So, if you want to practice, find your OWN partner and go torture them with the complete step repertoire of Forever Tango at your leisure. If you are lucky your partner will be a super adornista and she will have a great time toe tapping and foot flicking all over you too!
Recently, we received an email from the renowned milonguero Juan Ventura Esquivel and his lovely partner Thomasina Gabriele with links to their Tango exhibitions in Portland.
We wanted to share their beautiful milonguero performances here! They are dancing to Tangos by Fresedo and D'Arienzo:
Juan Esquivel y Thomasina La Mariposita en Portland 08-08-13 - YouTube
Juan Ventura Esquivel -- Thomasina Gabriele bailan el tango-- La madrugada-- - YouTube
Juan Ventura Esquivel is one of the core members of the show "Milonguisimo". We had the great fortune of seeing him perform at the show in Glorias Argentinas the first time we were in Buenos Aires. We had the pleasure of bumping into Juan numerous times at milongas in Buenos Aires over the years. He and Thomasina are great friends of Osvaldo and Coca so sometimes we even get to go to the milongas with all of them together.
It's really cold in Toronto these two weeks - snow and ice and wind chill up to minus 27 C! Not even a hug could make us warm!
Freezing at Centennial Park last week (No, the hug did NOT help)
However, did you notice Thomasina's gorgeous strapless dress with the colourful birds design in the video? OMG I wish I had that dress! It is the most enchanting dress ever. Makes us think of springtime even in the middle of winter.
We recently received a comment on one of our old posts from way way way back in 2010. I had mentioned in the post that our great friend and teacher Alberto Dassieu had told me three little things that took my following to an entirely new level - but I didn't actually say what they were.
So Mikhail very kindly made a comment (And thank you for reading our old posts, by the way!) and asked me whether I could share Alberto's advice.
Sure! What Alberto told me was (Drum roll please):
1. Do not go faster than the leader
2. Do not stick out your hips/butt when you are doing a giro
3. Do not do any adornments unless the leader gives you opportunity to
I will also throw in the advice that the legendary Osvaldo Cartery gave me:
1. Pick up your feet! (Meaning don't drag your feet on the floor making feet draggy sounds when you are walking. Yeah, I know that's four words and I had said "three words" - and it was three, in Spanish, and I forget exactly what they were but that's what they meant.)
A lot of you out there may be going "Pffffft! I ALREADY KNEW THAT!" and "But that's what everybody says!" but hey, those little things were EXACTLY what was wrong with the way I was dancing. They are still my golden rules and I follow them to this day.
People seek and receive a lot of advice about Tango. I know some dancers who take every single group class and private class available from local and visiting instructors regardless of the style or ability of the said instructor (That's right, I look at some of these instructors and think "WTF? Should they really be teaching?") and continue to pester the instructors for more tips at milongas outside of the classes.
With so much time, energy and money thrown into Tango you would think these people would be really really fantastic dancers and teaching their own classes by now!
Reality is they don't improve. They keep on dancing the same ol' way OR WORSE, they get so confused by the landslide of good, bad, conflicting and/or irrelevant advice they completely ruin their dancing.
I think what it boils down to is judgment - or luck. You either have to "know" when someone is telling you something that won't work (or is a total crock of bull****) - or you have to be really lucky and meet the right teacher at the right time who tells you just the right thing and nothing more or less.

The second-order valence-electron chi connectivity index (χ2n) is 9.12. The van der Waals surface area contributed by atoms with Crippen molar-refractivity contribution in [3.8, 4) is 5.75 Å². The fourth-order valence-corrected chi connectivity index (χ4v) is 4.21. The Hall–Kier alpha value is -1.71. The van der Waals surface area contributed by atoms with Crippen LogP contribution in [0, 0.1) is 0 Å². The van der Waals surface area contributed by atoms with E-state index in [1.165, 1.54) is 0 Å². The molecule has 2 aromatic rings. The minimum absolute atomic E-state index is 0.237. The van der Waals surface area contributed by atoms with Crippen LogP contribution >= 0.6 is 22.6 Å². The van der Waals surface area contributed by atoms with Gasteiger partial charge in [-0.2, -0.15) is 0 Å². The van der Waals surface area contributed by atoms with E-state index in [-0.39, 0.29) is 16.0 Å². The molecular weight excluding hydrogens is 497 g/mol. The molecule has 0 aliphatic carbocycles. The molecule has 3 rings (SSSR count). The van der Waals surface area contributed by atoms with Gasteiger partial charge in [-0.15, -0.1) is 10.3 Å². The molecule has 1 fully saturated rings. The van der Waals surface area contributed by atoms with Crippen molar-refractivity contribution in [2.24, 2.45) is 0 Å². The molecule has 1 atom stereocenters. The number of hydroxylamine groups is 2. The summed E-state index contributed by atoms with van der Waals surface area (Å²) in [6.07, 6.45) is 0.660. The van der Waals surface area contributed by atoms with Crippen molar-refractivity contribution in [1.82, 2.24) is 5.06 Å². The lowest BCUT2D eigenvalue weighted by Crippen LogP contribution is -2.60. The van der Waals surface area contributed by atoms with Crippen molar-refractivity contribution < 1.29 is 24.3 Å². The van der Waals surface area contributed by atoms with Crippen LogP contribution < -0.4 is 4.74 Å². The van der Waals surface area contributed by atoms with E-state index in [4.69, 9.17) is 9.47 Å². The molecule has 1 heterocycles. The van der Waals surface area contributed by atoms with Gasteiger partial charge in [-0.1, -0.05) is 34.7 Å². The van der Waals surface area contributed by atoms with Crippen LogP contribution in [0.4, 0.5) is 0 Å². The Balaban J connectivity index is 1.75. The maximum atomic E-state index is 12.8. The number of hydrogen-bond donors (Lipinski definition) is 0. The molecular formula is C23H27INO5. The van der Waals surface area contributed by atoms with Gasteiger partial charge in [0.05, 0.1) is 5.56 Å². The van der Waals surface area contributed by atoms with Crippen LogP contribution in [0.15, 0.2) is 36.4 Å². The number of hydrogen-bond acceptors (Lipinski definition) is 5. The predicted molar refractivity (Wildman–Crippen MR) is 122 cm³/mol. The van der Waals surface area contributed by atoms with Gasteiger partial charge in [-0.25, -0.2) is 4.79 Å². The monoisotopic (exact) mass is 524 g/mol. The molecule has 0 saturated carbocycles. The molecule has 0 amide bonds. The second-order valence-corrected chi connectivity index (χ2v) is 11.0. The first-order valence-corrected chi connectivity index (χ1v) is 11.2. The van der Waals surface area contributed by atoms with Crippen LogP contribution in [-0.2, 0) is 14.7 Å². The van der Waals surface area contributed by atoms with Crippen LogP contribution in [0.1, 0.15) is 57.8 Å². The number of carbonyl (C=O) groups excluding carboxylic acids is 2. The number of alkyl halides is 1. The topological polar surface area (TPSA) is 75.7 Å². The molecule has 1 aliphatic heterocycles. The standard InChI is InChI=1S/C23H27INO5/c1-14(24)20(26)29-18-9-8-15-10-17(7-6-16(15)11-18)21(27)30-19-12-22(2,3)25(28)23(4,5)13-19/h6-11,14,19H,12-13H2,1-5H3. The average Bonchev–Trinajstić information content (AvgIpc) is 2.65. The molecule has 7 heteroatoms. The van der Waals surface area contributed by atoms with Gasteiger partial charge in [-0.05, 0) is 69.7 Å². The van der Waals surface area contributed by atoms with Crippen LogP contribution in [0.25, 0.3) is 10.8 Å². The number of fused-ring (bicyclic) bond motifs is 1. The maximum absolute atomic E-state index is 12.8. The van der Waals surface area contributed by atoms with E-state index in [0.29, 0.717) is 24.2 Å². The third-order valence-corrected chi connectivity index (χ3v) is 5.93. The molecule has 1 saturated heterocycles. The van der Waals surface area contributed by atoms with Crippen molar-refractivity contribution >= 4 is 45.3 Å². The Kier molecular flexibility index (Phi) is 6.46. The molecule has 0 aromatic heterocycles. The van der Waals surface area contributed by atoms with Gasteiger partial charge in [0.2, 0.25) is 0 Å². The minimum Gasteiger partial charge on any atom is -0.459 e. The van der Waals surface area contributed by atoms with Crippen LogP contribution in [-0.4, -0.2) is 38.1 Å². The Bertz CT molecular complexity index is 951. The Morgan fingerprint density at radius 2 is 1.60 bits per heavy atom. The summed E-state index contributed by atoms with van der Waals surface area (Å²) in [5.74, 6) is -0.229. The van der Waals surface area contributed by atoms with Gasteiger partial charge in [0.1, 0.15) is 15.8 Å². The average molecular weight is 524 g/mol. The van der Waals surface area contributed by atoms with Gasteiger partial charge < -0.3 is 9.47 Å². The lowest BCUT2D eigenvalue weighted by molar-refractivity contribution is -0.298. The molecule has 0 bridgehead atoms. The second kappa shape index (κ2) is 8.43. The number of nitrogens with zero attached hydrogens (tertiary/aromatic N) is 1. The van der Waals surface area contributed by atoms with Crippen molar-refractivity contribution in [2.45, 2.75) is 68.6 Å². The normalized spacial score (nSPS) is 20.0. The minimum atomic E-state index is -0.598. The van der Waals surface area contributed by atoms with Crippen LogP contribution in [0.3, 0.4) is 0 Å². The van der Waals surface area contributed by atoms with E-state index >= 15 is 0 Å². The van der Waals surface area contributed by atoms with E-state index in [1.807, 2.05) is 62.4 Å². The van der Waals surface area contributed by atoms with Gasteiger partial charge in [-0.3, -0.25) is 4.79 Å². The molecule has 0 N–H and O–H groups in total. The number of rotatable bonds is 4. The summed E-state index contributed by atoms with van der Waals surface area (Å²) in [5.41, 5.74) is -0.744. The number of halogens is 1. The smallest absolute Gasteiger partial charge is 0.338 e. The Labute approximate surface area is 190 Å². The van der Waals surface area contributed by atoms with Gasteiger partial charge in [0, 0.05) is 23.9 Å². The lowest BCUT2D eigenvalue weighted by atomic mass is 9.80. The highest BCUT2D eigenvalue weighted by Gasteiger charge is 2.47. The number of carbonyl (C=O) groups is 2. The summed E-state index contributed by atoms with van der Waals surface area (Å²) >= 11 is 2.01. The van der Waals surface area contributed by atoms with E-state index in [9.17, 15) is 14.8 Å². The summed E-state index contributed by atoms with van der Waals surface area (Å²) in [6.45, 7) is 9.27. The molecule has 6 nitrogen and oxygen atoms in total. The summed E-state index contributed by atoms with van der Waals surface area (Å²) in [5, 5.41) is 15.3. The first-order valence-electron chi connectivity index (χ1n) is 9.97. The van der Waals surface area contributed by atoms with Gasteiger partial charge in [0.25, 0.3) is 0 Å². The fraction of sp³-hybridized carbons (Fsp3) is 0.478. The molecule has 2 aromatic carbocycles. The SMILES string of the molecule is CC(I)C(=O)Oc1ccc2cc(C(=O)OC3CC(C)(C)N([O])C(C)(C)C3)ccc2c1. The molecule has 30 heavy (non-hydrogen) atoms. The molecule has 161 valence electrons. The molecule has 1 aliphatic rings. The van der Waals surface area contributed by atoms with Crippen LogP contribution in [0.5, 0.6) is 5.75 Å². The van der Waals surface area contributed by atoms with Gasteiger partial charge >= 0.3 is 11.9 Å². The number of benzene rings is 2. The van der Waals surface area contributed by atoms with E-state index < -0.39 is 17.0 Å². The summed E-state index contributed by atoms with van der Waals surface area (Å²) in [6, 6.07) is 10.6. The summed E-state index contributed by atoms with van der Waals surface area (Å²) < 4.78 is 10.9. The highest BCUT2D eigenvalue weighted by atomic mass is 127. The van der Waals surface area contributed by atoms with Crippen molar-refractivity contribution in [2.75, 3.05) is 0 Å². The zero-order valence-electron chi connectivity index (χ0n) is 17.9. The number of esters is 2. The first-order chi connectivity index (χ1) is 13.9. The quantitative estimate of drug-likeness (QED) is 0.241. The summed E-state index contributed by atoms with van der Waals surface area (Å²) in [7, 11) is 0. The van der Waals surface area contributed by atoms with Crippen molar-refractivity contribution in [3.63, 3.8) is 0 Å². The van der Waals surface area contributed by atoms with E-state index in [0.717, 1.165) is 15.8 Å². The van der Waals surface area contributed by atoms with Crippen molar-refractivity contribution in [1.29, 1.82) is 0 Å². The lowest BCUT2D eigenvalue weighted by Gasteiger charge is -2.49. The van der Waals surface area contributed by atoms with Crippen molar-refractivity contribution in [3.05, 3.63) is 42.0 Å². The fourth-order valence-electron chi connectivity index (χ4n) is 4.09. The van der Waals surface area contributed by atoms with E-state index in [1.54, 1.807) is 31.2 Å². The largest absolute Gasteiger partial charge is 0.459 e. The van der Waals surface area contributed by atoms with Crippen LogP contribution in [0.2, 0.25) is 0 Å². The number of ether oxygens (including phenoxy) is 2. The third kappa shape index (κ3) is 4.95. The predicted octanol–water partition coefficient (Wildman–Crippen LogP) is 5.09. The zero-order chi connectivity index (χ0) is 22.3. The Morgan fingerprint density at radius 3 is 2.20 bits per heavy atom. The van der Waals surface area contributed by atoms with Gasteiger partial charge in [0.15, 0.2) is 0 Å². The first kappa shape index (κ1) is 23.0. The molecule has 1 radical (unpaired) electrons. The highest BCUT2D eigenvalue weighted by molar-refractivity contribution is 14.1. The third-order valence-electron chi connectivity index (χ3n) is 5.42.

We were lucky and we had really great teachers who didn't bull**** us and knew what they were talking about. Some other Tango Professionals/Long-time veteran dancers gave us advice too, and I'd say we exercised some really good judgment about most of it.
So off the top of my head, here's a random sample of some advice that we had received over the years which we followed or did not follow:
1. "It doesn't matter what shoes you wear to Tango!"
That was stupid and dangerous advice. Man Yung followed this advice being a newbie (and because he likes a challenge) and wore street shoes with non-slip ridged soles.
This story ends with him wrecking his feet and bleeding all over our carpet.
2. "You have to do MORE adornments and show off to people your beautiful footwork!"
Maybe this is good if you are an instructor selling "Happy Spectacular Tango Fancy Feet Whizzing Flicking Tapping Drill" workshops.
Otherwise, this level of adornistatic enthusiasm truly ruins your following. See above Alberto's advice to me.
3. "To look more grounded and "Milonguera", your feet have to stick to the floor with every step."
Tried it, filmed it during studio practice, and it didn't work. Trying to make your feet stick to the floor doesn't make your feet look like they stick to the floor.
However, relaxing your feet and ankles and NOT dragging them on the floor (as per Osvaldo's advice above) makes your feet look more grounded and "Milonguera". Go figure.
4. "A leader has to keep his left arm back while dancing - you have to be able to put an umbrella in that space between left hand/shoulder. All good Tango leaders practiced with the umbrella!"
This is great advice. I have observed that most women leaders actually get this (WITHOUT practicing with an umbrella!) and have their left arm in the correct position. Do you know why women leaders get this? Because they have all been on the receiving end of a man leader who DOESN'T do this. If the leader has his left arm pushing forward the follower ends up with a really really (and sometimes permanently!) sore right shoulder.
I have been told I am one of the most comfortable leaders to dance with. That's because I have had the most permanently aching sore wrecked right shoulder from leader left arm pushing and I don't want to inflict that on anyone I dance with (yes Man Yung hint hint).